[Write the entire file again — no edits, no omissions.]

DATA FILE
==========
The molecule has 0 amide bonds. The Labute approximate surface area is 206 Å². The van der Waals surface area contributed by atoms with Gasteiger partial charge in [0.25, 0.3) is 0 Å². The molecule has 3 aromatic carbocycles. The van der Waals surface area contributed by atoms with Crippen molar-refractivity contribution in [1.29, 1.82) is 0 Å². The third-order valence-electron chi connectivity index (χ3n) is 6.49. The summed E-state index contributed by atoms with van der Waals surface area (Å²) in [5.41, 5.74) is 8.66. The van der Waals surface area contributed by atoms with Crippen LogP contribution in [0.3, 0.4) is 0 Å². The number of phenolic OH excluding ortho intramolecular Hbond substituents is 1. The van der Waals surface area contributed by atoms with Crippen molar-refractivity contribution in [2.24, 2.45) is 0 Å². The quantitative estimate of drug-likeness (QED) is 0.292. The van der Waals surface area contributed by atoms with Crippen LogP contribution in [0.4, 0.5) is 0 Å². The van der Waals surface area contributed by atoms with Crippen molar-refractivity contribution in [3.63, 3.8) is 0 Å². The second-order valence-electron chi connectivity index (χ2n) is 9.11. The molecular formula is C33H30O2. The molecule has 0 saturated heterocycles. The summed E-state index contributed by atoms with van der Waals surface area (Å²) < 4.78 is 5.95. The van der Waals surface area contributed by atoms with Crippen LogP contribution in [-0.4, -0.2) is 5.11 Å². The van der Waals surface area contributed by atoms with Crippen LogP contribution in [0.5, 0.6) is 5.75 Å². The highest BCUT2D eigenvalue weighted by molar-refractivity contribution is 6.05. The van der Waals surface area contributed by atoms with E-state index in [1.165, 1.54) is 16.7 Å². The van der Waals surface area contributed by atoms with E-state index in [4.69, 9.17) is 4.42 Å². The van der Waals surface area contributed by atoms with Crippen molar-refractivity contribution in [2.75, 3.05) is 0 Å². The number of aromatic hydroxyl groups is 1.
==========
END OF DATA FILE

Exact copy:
The molecule has 0 amide bonds. The Labute approximate surface area is 206 Å². The van der Waals surface area contributed by atoms with Gasteiger partial charge in [0.25, 0.3) is 0 Å². The molecule has 3 aromatic carbocycles. The van der Waals surface area contributed by atoms with Crippen molar-refractivity contribution in [1.29, 1.82) is 0 Å². The third-order valence-electron chi connectivity index (χ3n) is 6.49. The summed E-state index contributed by atoms with van der Waals surface area (Å²) in [5.41, 5.74) is 8.66. The van der Waals surface area contributed by atoms with Crippen LogP contribution in [0.3, 0.4) is 0 Å². The number of phenolic OH excluding ortho intramolecular Hbond substituents is 1. The van der Waals surface area contributed by atoms with Crippen molar-refractivity contribution in [2.24, 2.45) is 0 Å². The quantitative estimate of drug-likeness (QED) is 0.292. The van der Waals surface area contributed by atoms with Crippen LogP contribution in [0.4, 0.5) is 0 Å². The van der Waals surface area contributed by atoms with Crippen molar-refractivity contribution in [3.63, 3.8) is 0 Å². The second-order valence-electron chi connectivity index (χ2n) is 9.11. The molecular formula is C33H30O2. The molecule has 0 saturated heterocycles. The summed E-state index contributed by atoms with van der Waals surface area (Å²) < 4.78 is 5.95. The van der Waals surface area contributed by atoms with Crippen LogP contribution in [-0.4, -0.2) is 5.11 Å². The van der Waals surface area contributed by atoms with Crippen LogP contribution in [0.5, 0.6) is 5.75 Å². The highest BCUT2D eigenvalue weighted by molar-refractivity contribution is 6.05. The van der Waals surface area contributed by atoms with E-state index in [1.165, 1.54) is 16.7 Å². The van der Waals surface area contributed by atoms with E-state index in [4.69, 9.17) is 4.42 Å². The van der Waals surface area contributed by atoms with Crippen molar-refractivity contribution in [2.75, 3.05) is 0 Å². The number of aromatic hydroxyl groups is 1.